that address issues like poverty and homelessness, even as they work to
structurally balance the city’s operating budget.
Outside City Hall, the Strive Partnership and other education-focused organizations are working to guarantee a quality preschool education
to all of Cincinnati’s 3- and 4-year-olds. The issue, which will most
likely involve a tax hike of some kind, could appear on the 2014 ballot.
0 Comments · Wednesday, November 13, 2013
Cincinnati’s winter shelter for the
homeless might not be able to open until mid-January if it doesn’t get
by German Lopez
Posted In: News
at 10:21 AM | Permalink
Report finds state lacks leadership opportunities for women
In comparison to men, Ohio women have lower incomes, hold fewer
leadership roles and disproportionately suffer from the state’s high
infant mortality rate. The issues placed Ohio at No. 30 out of 50 states
for women’s issues in a Sept. 25 report from the Center for American
Progress (CAP) titled, “The State of Women in America.”
Out of three major categories, Ohio performed worst on leadership roles available to
women, ranking No. 37 in the category with a “D”
grade. CAP found only 16.7 percent of Ohio’s state-elected executive
offices and 37.2 percent of managerial positions are held by women, even
though women make up 52 percent of the state’s population.
The state performed slightly better in health outcomes for
women and obtained a “C-” in the category. The report particularly
criticized Ohio for its infant mortality rate of 7.7 deaths for every
1,000 infants — the fourth highest in the nation — and regulations and defunding measures in the recently passed state budget that make reproductive health services less accessible to women.
On economic issues, Ohio was relatively on par with the
U.S. median and ranked No. 27 with a “C” grade. For every $1 a man
makes, an Ohio woman makes 77 cents, which matches the national average.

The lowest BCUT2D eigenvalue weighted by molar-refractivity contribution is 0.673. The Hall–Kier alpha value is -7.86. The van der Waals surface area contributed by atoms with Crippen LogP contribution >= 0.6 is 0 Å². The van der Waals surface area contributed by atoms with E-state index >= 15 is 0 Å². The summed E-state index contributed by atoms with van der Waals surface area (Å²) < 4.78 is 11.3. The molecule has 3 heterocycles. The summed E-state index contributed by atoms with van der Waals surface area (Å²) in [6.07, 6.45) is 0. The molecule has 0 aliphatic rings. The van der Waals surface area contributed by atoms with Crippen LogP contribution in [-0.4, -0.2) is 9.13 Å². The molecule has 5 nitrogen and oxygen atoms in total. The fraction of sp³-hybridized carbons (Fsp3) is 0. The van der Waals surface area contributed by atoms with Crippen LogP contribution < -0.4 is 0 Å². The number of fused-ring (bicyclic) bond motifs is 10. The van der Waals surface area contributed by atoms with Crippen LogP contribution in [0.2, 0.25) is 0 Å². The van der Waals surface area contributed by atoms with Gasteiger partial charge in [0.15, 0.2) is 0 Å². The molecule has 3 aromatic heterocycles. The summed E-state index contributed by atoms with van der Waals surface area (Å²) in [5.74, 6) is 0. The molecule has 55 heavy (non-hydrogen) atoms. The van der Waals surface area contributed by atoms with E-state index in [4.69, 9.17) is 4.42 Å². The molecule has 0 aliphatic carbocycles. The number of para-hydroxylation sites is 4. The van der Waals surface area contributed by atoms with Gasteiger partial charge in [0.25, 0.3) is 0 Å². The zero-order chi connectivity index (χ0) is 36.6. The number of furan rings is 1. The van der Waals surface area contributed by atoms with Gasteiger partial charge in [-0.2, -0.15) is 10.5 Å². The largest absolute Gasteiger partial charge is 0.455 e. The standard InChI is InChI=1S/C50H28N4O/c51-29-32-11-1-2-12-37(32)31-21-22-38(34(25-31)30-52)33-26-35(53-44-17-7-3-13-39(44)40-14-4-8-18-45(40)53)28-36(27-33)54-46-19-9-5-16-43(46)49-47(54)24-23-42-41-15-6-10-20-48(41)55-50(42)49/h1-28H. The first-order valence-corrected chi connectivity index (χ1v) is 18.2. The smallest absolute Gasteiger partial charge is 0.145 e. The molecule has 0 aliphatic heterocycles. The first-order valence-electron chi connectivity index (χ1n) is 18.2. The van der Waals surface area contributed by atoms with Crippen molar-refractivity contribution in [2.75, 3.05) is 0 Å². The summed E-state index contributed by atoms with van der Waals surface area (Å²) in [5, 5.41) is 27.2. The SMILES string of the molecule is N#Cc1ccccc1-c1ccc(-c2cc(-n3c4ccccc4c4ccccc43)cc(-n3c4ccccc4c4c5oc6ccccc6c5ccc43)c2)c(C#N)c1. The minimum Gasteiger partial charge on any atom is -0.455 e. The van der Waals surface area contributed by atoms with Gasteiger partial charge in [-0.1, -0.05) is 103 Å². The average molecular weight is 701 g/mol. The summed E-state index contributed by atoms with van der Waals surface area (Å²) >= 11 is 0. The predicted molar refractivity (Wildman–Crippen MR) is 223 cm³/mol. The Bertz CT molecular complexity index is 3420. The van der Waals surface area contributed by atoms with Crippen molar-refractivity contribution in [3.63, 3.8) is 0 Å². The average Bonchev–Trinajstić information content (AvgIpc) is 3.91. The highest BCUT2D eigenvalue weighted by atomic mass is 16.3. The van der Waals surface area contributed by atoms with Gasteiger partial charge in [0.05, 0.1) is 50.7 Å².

But the results are even worse for minorities: Black women make 66 cents
for each dollar a man makes and Hispanic women make 64 cents.
Still, with 17.7 percent of Ohio women living in poverty,
the state has the No. 19 highest poverty rate for women in the country.
The statistics were again worse for minorities: About 36.4 percent of
black women and 32.6 percent of Hispanic women in Ohio live in poverty.
The CAP report analyzed 36 indicators for women in the
categories of economic security, leadership and health. It then graded
the states and ranked them based on the grades.
Vermont topped the rankings with an “A,” and Oklahoma was at the very bottom with an “F.”
CAP, which is an admittedly left-leaning organization, is
touting the report to support progressive policies that could help lift
women out of such disparities, including the federally funded Medicaid
expansion and an increase to minimum wages.
“While women have come a long way over the past few
decades, much remains to be done to ensure that all women can have a
fair shot at success,” said Anna Chu, one of the report’s authors,
in a statement. “Today’s report shows that in many states, it is still
difficult for women and their families to get ahead, instead of just
1 Comment · Wednesday, September 25, 2013
More than half of Cincinnati’s children live in poverty, according to the U.S. Census Bureau’s 2012 American Community Survey released Sept. 19.
by German Lopez
Food stamp rules to hit locals, city defends allowances, charterites oppose pension initiative
Gov. John Kasich’s refusal to seek another waiver for
federal regulations on food stamps will force 18,000 current recipients
in Hamilton County to meet work requirements
if they want the benefits to continue. That means "able-bodied"